Statutory Offers of Compromise for FEHA Claims are Essentially Dead

One way to incentivize parties to a litigation to come to a compromise rather than take a case to trial is for one party to make a statutory offer of compromise under California Code of Procedure §998 (aka a “998 offer”), which if the other party does not accept, and does not obtain a more favorable judgment at trial, could be liable for the other parties’ costs (including expert witness costs).  Effective January 1, 2019, FEHA is being amended to state that 998 offers will no longer be effective unless the lawsuit is found to be “frivolous, unreasonable, or groundless when brought, or the plaintiff continued to litigate after it clearly became so.”  The case Huerta v. Kava Holdings, Inc. answered the question whether 998 offers made prior to January 1, 2019 for such non-frivolous claims are valid.  The Second Appellate District concluded they are not.  This ruling will simply encourage plaintiff attorneys to churn costs and fees even more to drive up the value of the case.

Commute Time in a Company-Vehicle Transporting Tools and Equipment Not Compensable if Optional

In Hernandez v. Pacific Bell Telephone Co., employees who install and repair video and internet services in customer homes were given the option of taking company vehicles, loaded with company equipment and tools, home after their last work assignment rather than returning the vehicle to a central company garage at the end of the day.  However, if the employee chooses to take the company vehicle home, the employee must go directly home and cannot make any stops along the way.  The employee is not paid for the time spent commuting to the first customer home at the beginning of the day or commuting back home from the last customer of the day. If an employee chooses to return the vehicle to the garage, the employee is paid for the time it takes to travel back to the garage at the end of the day. The plaintiffs filed a class action, claiming that employees who chose to take company vehicles home should be compensated for their commute time because they were under their employer’s control due to transporting the company’s equipment and tools.  The Third Appellate District disagreed.  Because employees were not required to use company vehicles for their commute, they were not under control of the employer and therefore did not have to be compensated for their commute time.  Moreover, simply transporting tools and equipment during one’s commute is not compensable work where the employee does not have to expend any extra effort or time to transport the materials.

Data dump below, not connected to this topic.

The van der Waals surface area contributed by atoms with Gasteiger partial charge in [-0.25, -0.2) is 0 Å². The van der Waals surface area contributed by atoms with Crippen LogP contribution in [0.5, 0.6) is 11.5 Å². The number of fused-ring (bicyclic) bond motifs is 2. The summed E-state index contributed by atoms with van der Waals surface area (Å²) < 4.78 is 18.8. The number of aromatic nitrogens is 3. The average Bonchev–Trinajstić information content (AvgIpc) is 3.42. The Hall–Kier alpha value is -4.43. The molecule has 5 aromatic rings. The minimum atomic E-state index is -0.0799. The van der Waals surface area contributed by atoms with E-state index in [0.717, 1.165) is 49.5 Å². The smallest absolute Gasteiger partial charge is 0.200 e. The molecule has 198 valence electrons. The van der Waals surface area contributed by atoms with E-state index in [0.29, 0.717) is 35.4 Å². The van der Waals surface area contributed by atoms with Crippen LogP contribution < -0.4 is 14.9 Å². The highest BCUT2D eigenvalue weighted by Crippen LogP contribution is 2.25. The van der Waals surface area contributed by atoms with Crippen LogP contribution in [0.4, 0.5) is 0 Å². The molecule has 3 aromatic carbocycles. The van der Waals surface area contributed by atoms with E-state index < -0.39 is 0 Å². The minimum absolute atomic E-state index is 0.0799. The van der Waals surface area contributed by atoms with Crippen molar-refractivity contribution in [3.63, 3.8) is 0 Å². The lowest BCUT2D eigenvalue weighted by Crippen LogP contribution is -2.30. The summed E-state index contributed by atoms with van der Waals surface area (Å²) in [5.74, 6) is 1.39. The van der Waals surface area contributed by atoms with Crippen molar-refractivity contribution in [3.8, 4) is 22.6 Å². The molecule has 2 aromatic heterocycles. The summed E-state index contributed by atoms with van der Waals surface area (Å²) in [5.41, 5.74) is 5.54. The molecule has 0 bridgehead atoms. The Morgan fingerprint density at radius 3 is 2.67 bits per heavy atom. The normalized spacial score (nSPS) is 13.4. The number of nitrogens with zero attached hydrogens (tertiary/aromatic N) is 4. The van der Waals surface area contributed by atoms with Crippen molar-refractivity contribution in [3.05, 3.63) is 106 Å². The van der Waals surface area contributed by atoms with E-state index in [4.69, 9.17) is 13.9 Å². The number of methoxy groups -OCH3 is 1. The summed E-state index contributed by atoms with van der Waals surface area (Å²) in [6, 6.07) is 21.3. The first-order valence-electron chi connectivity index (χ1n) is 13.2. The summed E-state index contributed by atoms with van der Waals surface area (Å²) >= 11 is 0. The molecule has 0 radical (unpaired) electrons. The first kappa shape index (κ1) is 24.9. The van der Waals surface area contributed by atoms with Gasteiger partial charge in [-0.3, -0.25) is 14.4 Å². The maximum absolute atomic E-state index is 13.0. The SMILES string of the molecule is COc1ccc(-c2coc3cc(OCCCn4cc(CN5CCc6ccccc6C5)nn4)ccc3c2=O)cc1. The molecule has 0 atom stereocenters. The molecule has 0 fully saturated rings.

For more information regarding these topics or the related practice area contact:
Sherry B. Shavit

[This article is for informational purposes only and does not constitute legal advice. Do not act or rely upon any of the resources and information contained herein without seeking appropriate professional assistance.]